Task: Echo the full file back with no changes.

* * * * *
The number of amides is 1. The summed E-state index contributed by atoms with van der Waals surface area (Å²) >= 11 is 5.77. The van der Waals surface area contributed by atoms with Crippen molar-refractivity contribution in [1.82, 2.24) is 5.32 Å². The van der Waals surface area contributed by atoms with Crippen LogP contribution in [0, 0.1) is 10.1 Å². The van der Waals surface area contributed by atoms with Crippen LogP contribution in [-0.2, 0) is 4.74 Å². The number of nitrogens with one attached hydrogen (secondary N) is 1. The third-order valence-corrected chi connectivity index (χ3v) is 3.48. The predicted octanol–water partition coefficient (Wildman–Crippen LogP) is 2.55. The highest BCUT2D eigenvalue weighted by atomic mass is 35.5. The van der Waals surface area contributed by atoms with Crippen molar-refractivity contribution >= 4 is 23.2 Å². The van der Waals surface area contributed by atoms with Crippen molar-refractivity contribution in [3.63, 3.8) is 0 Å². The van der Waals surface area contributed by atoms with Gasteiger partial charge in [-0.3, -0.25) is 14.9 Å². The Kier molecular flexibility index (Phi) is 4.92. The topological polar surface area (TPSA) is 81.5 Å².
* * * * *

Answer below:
The number of amides is 1. The summed E-state index contributed by atoms with van der Waals surface area (Å²) >= 11 is 5.77. The van der Waals surface area contributed by atoms with Crippen molar-refractivity contribution in [1.82, 2.24) is 5.32 Å². The van der Waals surface area contributed by atoms with Crippen LogP contribution in [0, 0.1) is 10.1 Å². The van der Waals surface area contributed by atoms with Crippen LogP contribution in [-0.2, 0) is 4.74 Å². The number of nitrogens with one attached hydrogen (secondary N) is 1. The third-order valence-corrected chi connectivity index (χ3v) is 3.48. The predicted octanol–water partition coefficient (Wildman–Crippen LogP) is 2.55. The highest BCUT2D eigenvalue weighted by atomic mass is 35.5. The van der Waals surface area contributed by atoms with Crippen molar-refractivity contribution >= 4 is 23.2 Å². The van der Waals surface area contributed by atoms with Crippen molar-refractivity contribution in [3.63, 3.8) is 0 Å². The van der Waals surface area contributed by atoms with Gasteiger partial charge in [-0.3, -0.25) is 14.9 Å². The Kier molecular flexibility index (Phi) is 4.92. The topological polar surface area (TPSA) is 81.5 Å².